Second: waits to be carried by a waitress: the green olive is now waiting like someone shifting from foot to foot at a bus stop (note: the active image is often a mixture of character action and personification). There is both potential and kinetic energy at play in the verb, and at the end of the line we bring in the waitress—thus far we have zoomed out enough from the martini glass to incorporate the waitress station at the end of the bar.
Third: across the crowded bar to a table: now the scene is complicated or made fuller by the mention of two words: across and crowded. The reader is moving through the room, filling in the pieces, line by line, until the scene is ready, the table has been prepared.
Fourth: to make the surgeon’s hand stable: the revelation, of course, is the payoff—the joining of two forces, a symbiosis. It’s where the motion has led us both surprisingly and inevitably.
Now, one could make the argument that the second and third lines are filler, that the scene itself stands without them, that the waitress and the crowded bar are implicitly conjured in the reader’s imagination. One could make that argument, I suppose, but every great poem, every great story, is about a journey not just a destination, just as every impassible gorge needs a bridge to sway between its two sides, if we are to pass. The buildup gives resonance to any revelation. And not to mention, to favor the precision of the image and scene is to spend a little extra time developing it (purposefully developing it)—that the development, the building, is essential to animating the scene.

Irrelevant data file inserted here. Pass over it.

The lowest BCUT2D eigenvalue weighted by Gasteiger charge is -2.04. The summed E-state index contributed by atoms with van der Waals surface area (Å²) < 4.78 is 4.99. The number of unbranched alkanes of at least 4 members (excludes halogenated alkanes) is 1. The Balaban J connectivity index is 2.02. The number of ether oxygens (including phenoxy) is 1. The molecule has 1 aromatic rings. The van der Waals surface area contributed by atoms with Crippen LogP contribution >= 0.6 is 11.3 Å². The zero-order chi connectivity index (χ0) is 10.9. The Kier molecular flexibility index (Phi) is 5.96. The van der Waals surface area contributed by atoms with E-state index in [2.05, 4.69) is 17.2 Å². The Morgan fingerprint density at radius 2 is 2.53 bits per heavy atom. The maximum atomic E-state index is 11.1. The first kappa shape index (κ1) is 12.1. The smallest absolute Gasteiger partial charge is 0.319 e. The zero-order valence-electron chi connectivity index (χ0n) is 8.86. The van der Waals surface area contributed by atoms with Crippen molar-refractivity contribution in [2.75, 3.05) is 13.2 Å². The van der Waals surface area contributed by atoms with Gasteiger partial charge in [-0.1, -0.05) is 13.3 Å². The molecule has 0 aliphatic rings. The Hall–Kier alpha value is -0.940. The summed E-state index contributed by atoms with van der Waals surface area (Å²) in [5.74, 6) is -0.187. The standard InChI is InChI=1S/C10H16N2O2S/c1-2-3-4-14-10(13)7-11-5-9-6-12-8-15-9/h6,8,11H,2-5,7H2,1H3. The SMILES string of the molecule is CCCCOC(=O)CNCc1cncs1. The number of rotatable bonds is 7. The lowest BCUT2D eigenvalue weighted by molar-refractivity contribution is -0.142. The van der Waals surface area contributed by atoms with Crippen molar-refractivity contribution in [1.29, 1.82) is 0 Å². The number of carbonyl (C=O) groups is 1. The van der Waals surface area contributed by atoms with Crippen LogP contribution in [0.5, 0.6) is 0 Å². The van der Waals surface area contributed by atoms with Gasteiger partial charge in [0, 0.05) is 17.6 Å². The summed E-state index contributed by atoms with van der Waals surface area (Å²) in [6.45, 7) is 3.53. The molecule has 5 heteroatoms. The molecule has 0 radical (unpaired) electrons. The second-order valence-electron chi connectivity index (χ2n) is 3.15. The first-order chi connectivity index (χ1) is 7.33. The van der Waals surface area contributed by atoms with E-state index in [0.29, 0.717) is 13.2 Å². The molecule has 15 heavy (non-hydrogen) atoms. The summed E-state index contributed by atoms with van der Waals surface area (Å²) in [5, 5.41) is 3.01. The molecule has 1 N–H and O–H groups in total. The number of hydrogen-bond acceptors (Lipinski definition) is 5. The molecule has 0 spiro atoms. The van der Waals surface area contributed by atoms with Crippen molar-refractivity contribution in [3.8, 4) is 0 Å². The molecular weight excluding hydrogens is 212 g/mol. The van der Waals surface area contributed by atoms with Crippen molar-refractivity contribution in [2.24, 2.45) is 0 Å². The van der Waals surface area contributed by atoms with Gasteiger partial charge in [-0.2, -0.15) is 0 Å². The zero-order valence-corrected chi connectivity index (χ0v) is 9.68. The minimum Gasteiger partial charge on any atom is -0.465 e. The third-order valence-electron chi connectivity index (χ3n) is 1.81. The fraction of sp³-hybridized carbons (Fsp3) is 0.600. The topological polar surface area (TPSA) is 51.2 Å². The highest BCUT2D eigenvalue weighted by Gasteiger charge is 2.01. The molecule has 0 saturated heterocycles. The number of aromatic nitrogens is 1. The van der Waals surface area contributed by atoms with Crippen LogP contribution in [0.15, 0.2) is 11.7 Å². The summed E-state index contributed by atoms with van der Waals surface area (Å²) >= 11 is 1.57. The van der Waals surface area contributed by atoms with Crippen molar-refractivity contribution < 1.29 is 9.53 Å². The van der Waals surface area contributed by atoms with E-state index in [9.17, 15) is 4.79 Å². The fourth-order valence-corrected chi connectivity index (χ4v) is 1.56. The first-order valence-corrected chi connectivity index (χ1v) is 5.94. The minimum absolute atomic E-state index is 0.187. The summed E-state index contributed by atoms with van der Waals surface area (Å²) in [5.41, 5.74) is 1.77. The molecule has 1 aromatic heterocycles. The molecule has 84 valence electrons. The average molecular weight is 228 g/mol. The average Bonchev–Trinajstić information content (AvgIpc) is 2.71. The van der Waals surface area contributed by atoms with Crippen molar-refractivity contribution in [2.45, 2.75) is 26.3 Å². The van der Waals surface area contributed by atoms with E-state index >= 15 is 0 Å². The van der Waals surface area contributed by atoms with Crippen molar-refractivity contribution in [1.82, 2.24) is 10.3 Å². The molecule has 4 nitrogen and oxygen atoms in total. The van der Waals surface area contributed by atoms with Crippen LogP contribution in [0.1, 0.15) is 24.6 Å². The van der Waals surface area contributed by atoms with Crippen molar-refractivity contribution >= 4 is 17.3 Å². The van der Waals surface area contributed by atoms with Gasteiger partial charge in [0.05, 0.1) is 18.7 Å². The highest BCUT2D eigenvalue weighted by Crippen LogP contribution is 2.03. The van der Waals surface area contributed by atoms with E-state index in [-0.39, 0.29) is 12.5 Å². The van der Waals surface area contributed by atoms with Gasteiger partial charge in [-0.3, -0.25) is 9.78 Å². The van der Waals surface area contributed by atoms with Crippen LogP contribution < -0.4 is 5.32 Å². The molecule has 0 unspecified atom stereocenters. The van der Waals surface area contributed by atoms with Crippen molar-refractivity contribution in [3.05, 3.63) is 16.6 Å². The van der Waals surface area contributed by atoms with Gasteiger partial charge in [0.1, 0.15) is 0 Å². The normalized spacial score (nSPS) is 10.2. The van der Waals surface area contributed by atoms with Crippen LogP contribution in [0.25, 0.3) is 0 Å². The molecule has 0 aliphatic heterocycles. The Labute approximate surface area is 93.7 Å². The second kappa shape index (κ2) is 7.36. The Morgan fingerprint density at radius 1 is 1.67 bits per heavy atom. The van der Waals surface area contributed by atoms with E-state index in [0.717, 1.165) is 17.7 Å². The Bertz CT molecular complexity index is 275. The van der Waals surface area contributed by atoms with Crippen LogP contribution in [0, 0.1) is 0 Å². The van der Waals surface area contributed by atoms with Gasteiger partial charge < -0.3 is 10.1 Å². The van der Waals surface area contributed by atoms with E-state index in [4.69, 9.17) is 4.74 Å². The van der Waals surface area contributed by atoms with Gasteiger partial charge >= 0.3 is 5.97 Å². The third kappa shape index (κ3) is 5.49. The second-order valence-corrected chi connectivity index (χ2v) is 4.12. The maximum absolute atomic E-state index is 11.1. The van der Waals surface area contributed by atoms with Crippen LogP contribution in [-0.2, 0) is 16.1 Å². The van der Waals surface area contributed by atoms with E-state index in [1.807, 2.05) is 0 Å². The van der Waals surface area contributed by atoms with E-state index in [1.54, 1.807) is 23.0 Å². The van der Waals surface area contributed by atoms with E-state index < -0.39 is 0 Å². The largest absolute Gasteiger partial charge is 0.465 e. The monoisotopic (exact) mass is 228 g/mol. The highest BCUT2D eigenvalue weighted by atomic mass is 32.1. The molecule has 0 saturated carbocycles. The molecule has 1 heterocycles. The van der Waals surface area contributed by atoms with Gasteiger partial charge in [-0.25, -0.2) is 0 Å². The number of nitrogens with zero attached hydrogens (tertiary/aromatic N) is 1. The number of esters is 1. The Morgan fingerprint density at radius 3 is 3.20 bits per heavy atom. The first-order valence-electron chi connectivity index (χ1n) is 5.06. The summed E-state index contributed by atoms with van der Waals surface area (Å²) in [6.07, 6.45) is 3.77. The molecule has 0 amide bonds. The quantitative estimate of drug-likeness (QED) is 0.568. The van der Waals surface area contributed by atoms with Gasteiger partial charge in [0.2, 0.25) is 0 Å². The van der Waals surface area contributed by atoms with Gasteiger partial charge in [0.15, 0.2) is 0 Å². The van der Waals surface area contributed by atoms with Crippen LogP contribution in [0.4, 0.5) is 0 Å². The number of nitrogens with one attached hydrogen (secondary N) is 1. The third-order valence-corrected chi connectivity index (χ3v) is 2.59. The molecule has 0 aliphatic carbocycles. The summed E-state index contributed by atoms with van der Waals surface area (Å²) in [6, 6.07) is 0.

Warning: the danger in overuse is no different than the danger in overusing any other technique: the stilted poetry of the one-trick pony. “Verb stacking,” Kerry James called it, which is quite simply an overload of action verbs used to sustain the motion of the scene for the sake of motion. Like most things that announce themselves, you know it when you read it. Its visual equivalent might be the indiscriminate use of stereoscope in any new film. 
I know craft-speak is good, wholesome fun, but I need to get back to writing poetry; so rather than parading out the army of historical and contemporary examples to make my case more compelling (the fodder of a much longer essay), let’s leave it at this: poetry has a few things it does uniquely better than other genres and mediums of expression: the editorial is more timely, the novel is more dogged in its pursuit of the narrative, the painting has more play between color, and the sculpture more dimension; music is more sonically nuanced while dance has more command over the human form; opera has a more expansive vocal range, drama has more momentary beauty and film has the ultimate collaborative power.
Poetry though, is more methodical than any other genre of writing, more present in the imagination than any other medium, and more precise in its ability to create an image, to build a scene, line by line, and the active image (so far as I can tell) is the key to setting that scene in motion.